On Economic Development: Thoughts from Acting Executive Director, Curnis Upkins

Curnis Upkins III, Acting Executive Director at Hinds County Economic Development Authority, speaks on the importance of National Economic Development Week, finding that first “career job,” and how efforts that increase economic development, such as apprenticeship programs, help improve communities across the state. 

For most of us, work is a part of life. Working in exchange for a wage or salary feels like a difficult thing to start—not because the job itself is hard, but due to the fact that finding the job you want is often no easy task. I started my first career job seventeen years ago. I had graduated from college in May with no job prospects and had become well acquainted with the “must have five years of experience” line. How does one get five years of experience if no one will offer the opportunity to get day one checked off the list? 

One solution to this conundrum that the Mississippi Department of Employment Security has pursued is the Mississippi Apprenticeship Program. Not only does it offer day-one experience, but it also gives participants the opportunity to earn a wage while they receive on-the-job training. This is crucial because if you’ve gotten to the point in life where bills have started, they don’t typically stop to let you learn something new. Getting paid while you learn is the way to go.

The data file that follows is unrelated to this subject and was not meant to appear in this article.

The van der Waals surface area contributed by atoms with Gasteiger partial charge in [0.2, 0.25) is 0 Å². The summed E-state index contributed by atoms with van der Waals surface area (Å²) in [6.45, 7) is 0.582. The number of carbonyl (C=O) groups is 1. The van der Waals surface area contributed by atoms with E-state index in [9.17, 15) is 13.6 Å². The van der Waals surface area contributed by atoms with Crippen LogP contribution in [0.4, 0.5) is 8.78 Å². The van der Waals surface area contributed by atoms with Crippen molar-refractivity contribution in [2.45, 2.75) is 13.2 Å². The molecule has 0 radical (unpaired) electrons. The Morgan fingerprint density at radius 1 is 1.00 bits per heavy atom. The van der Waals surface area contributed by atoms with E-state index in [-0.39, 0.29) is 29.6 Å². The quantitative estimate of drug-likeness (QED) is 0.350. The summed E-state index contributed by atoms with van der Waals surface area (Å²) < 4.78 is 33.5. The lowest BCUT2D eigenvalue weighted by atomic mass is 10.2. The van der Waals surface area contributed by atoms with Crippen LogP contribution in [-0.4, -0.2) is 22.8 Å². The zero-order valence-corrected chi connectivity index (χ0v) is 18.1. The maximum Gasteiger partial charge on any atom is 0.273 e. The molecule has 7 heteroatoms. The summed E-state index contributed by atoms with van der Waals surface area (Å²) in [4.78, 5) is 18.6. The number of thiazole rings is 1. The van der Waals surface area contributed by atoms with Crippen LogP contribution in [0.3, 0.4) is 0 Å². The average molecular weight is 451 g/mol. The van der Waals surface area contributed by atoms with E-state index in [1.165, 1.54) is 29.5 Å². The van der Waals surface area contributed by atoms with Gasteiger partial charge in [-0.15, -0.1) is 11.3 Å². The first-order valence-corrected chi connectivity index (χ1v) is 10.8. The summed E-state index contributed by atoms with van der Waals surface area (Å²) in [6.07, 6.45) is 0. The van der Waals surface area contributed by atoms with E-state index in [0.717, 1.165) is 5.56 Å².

Eventually, I did get to day one of my first career job. The field that captured me is economic development. It is a profession in which people strive daily to improve their communities through new businesses, jobs, and investments. The most critical component of our work is the presence of talented people such as those reading this post and the contributions they make at the workplace. 

Your efforts enhance the businesses in which you are employed or the ventures that you own. It culminates into a vehicle of revenue called income, through which you can support yourself and your family in the various aspirations you have for your life. It also provides revenue for our communities so that we can work toward those public improvements that are integral to our cities, counties, and state such as utility infrastructure, roads, education, parks, and access to each. 

May 9th  to May 15th  is Economic Development Week. It is an annual effort to reinforce the public’s awareness of a field that often does its work in the background. While it’s not as thirst-quenching as National Lemonade Day, it has the same spirit of building a better community through the wealth that businesses create. 

When Economic Development Week arrives, use it as a time to reflect upon the current state of economic development for your community. More importantly, visualize how you’d like to see it in the future and help us make it happen; because while it is our job as practitioners to cheerlead for our communities (which we do with pride) you are the ultimate influencer.